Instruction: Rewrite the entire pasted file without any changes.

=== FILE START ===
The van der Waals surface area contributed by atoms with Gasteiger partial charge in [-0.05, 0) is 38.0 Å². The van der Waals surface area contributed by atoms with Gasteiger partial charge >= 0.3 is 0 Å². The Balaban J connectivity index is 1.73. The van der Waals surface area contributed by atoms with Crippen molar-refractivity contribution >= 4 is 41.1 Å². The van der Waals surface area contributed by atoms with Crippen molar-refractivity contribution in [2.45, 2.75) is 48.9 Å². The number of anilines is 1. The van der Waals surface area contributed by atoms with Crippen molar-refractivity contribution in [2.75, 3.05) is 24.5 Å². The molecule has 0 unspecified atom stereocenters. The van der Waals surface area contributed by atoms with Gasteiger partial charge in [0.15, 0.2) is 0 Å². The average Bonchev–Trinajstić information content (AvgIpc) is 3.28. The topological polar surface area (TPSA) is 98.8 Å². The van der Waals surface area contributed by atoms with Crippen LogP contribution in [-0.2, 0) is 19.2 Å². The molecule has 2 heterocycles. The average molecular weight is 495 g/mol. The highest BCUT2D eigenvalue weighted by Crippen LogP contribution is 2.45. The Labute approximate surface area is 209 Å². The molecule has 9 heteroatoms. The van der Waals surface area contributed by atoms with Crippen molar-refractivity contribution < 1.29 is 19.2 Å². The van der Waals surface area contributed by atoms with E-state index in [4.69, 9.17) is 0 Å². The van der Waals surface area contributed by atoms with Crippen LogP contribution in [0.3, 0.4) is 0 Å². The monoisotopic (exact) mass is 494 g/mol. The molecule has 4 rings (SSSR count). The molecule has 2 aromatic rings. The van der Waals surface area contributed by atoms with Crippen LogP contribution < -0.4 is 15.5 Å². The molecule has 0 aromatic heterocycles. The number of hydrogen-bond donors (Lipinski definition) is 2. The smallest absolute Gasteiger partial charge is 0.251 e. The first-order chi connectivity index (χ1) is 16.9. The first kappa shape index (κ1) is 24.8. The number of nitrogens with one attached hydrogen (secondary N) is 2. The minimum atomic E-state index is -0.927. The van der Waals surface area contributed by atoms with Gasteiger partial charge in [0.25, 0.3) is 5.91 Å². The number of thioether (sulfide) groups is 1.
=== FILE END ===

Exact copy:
The van der Waals surface area contributed by atoms with Gasteiger partial charge in [-0.05, 0) is 38.0 Å². The van der Waals surface area contributed by atoms with Gasteiger partial charge >= 0.3 is 0 Å². The Balaban J connectivity index is 1.73. The van der Waals surface area contributed by atoms with Crippen molar-refractivity contribution >= 4 is 41.1 Å². The van der Waals surface area contributed by atoms with Crippen molar-refractivity contribution in [2.45, 2.75) is 48.9 Å². The number of anilines is 1. The van der Waals surface area contributed by atoms with Crippen molar-refractivity contribution in [2.75, 3.05) is 24.5 Å². The molecule has 0 unspecified atom stereocenters. The van der Waals surface area contributed by atoms with Gasteiger partial charge in [0.15, 0.2) is 0 Å². The average Bonchev–Trinajstić information content (AvgIpc) is 3.28. The topological polar surface area (TPSA) is 98.8 Å². The van der Waals surface area contributed by atoms with Crippen LogP contribution in [-0.2, 0) is 19.2 Å². The molecule has 2 heterocycles. The average molecular weight is 495 g/mol. The highest BCUT2D eigenvalue weighted by Crippen LogP contribution is 2.45. The Labute approximate surface area is 209 Å². The molecule has 9 heteroatoms. The van der Waals surface area contributed by atoms with Crippen molar-refractivity contribution < 1.29 is 19.2 Å². The van der Waals surface area contributed by atoms with E-state index in [4.69, 9.17) is 0 Å². The van der Waals surface area contributed by atoms with Crippen LogP contribution in [0.3, 0.4) is 0 Å². The monoisotopic (exact) mass is 494 g/mol. The molecule has 4 rings (SSSR count). The molecule has 2 aromatic rings. The van der Waals surface area contributed by atoms with Crippen LogP contribution < -0.4 is 15.5 Å². The molecule has 0 aromatic heterocycles. The number of hydrogen-bond donors (Lipinski definition) is 2. The smallest absolute Gasteiger partial charge is 0.251 e. The first-order chi connectivity index (χ1) is 16.9. The first kappa shape index (κ1) is 24.8. The number of nitrogens with one attached hydrogen (secondary N) is 2. The minimum atomic E-state index is -0.927. The van der Waals surface area contributed by atoms with Gasteiger partial charge in [0.25, 0.3) is 5.91 Å². The number of thioether (sulfide) groups is 1.